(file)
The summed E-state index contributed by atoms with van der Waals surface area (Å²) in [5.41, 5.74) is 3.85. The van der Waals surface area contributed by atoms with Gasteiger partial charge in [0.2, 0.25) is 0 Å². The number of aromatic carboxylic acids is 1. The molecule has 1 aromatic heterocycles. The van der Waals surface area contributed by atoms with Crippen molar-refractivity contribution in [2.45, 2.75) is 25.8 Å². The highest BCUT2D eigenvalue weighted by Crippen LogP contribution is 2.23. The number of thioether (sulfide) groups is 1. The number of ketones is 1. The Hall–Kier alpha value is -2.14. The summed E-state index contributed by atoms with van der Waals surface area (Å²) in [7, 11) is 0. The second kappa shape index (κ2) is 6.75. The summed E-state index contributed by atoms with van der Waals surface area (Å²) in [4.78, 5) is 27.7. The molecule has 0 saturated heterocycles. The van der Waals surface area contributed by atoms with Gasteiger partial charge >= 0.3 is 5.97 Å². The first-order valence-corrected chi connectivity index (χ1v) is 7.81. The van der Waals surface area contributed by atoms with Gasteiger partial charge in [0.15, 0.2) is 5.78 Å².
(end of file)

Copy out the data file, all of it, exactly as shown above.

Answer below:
The summed E-state index contributed by atoms with van der Waals surface area (Å²) in [5.41, 5.74) is 3.85. The van der Waals surface area contributed by atoms with Gasteiger partial charge in [0.2, 0.25) is 0 Å². The number of aromatic carboxylic acids is 1. The molecule has 1 aromatic heterocycles. The van der Waals surface area contributed by atoms with Crippen molar-refractivity contribution in [2.45, 2.75) is 25.8 Å². The highest BCUT2D eigenvalue weighted by Crippen LogP contribution is 2.23. The number of thioether (sulfide) groups is 1. The number of ketones is 1. The Hall–Kier alpha value is -2.14. The summed E-state index contributed by atoms with van der Waals surface area (Å²) in [7, 11) is 0. The second kappa shape index (κ2) is 6.75. The summed E-state index contributed by atoms with van der Waals surface area (Å²) in [4.78, 5) is 27.7. The molecule has 0 saturated heterocycles. The van der Waals surface area contributed by atoms with Gasteiger partial charge >= 0.3 is 5.97 Å². The first-order valence-corrected chi connectivity index (χ1v) is 7.81. The van der Waals surface area contributed by atoms with Gasteiger partial charge in [0.15, 0.2) is 5.78 Å².